Behind the placid, rural scenes of “happy” Holstein cows grazing on lush hillsides lies the raw reality of an industrialized dairy system that increasingly relies on hired immigrant labor to provide milk to the nation.
California, the nation’s largest dairy production state, has long relied on immigrant labor to milk its industrial cows arrayed primarily in massive factory operations. A similar immigrant labor structure now pervades milking operations in Wisconsin, “the dairy state,” and in Vermont, where labor traditionally provided by farm families themselves is rapidly and dramatically disappearing. The University of Wisconsin Program on Agricultural Technology Studies estimates that over 40 percent of that state’s 12,500+ workforce of hired dairy employees is comprised of immigrants, primarily from Mexico.
Dairy producers, including family farmers, are disarmingly clear in declaring their need for immigrant workers for their own survival, and a growing network of producers is flexing significant political strength in local jurisdictions and in support of AgJobs legislation and comprehensive immigration reform in Congress, both of which are critical to protecting immigrant agricultural workers. The demand for an open flow of immigrant dairy workers, however, will be—and should be—suspect, given the grueling and unconscionable history of immigrant exploitation in the U.S. agricultural sector, even with protections supposedly provided—but often unenforced—by public policy.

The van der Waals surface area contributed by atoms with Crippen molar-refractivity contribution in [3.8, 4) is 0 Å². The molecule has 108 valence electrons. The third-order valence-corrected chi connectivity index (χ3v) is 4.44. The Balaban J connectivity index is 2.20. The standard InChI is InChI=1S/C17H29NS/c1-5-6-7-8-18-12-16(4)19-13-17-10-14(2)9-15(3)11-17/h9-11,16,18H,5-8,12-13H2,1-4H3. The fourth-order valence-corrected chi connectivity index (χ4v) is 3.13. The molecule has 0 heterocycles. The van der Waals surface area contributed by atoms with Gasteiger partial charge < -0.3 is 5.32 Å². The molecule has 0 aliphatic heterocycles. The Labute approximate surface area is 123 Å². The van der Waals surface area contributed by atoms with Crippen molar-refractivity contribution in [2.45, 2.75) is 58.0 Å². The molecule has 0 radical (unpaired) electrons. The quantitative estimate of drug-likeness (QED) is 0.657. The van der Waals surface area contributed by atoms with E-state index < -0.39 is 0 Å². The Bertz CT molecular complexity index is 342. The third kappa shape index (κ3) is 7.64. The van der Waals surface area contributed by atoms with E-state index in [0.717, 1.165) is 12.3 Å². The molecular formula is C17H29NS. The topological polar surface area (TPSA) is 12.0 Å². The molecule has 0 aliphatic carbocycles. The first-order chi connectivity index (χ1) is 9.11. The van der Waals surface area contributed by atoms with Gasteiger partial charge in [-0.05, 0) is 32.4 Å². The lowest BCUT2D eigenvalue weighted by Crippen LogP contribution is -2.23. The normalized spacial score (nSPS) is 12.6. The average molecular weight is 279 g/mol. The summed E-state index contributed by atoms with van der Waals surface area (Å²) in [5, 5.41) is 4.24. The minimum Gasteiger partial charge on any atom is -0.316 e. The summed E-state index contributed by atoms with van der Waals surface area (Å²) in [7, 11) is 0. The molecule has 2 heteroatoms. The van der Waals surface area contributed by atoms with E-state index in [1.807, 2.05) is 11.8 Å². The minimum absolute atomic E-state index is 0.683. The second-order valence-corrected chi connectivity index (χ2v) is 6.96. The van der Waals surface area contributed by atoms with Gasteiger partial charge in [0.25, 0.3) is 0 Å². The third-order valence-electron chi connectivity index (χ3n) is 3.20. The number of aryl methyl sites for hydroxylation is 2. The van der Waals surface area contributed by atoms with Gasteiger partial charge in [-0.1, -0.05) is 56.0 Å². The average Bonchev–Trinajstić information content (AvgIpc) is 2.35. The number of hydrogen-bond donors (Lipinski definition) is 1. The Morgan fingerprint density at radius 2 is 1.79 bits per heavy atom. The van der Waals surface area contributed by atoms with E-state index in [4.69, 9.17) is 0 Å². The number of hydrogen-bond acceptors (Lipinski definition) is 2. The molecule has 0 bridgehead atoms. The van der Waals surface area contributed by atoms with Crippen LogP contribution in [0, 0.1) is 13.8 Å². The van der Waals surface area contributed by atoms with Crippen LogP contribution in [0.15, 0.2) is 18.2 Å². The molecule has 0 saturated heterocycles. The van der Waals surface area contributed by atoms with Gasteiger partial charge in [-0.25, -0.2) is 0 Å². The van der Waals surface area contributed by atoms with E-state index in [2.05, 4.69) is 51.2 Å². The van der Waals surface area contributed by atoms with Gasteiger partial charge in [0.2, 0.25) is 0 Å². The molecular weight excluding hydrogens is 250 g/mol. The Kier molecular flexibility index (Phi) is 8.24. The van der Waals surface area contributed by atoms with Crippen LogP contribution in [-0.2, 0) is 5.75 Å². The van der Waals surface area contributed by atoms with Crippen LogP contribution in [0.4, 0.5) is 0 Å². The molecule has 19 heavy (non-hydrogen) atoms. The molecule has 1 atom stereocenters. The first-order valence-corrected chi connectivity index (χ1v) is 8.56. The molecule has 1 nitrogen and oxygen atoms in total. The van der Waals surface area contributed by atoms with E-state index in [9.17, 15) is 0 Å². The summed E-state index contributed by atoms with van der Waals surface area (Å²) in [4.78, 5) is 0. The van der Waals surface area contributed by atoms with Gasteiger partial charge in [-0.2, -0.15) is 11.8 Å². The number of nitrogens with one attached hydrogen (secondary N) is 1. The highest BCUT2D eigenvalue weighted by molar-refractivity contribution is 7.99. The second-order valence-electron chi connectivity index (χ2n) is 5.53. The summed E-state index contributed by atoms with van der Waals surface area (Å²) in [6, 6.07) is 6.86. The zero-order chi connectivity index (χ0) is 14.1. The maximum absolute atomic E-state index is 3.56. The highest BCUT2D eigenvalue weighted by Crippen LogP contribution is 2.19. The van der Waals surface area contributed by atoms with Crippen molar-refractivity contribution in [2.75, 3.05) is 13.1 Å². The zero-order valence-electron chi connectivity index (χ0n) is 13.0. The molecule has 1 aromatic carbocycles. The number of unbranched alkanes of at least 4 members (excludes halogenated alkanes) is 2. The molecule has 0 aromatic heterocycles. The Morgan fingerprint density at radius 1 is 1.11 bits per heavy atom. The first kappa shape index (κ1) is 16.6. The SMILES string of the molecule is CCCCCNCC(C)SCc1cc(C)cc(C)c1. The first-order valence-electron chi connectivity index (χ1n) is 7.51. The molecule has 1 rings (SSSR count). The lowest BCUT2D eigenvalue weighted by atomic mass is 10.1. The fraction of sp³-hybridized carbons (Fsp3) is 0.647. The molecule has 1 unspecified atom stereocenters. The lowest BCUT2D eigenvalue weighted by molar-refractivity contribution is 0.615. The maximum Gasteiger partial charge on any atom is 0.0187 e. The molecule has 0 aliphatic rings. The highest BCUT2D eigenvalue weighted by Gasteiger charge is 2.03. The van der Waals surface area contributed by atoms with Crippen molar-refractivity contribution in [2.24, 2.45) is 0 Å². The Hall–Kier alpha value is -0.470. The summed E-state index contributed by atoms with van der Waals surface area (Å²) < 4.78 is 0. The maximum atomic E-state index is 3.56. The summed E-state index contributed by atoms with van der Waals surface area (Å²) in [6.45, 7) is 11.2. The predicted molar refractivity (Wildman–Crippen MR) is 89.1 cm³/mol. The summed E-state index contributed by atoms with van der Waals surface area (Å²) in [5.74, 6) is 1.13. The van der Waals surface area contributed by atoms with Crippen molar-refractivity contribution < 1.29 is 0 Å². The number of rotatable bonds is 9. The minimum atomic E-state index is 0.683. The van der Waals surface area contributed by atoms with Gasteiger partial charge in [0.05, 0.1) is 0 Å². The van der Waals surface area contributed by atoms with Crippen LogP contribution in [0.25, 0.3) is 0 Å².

While many of the more politically active producers seem keen to provide immigrants fair wages, benefits, and housing, many questions remain unanswered—and unasked—about worker rights in an industry where they are scattered, frequently few in number, work long days and weeks with little time off, and are often based in remote sites with limited access to support systems. As is always the case, undocumented workers are most vulnerable to abusive employers who wish to take advantage of their status to extract the most labor for the least cost. The guarantee of worker rights for those who labor on dairy farms must be as strong and as enforceable as worker rights in any other industry, and any state that seeks to support, promote, and advance that industry and its producers must also support, promote, and advance the inherent rights of its workers.
Got milk? Not without immigrants and workers of color whose labor is, quite literally, the backbone of the U.S. food system.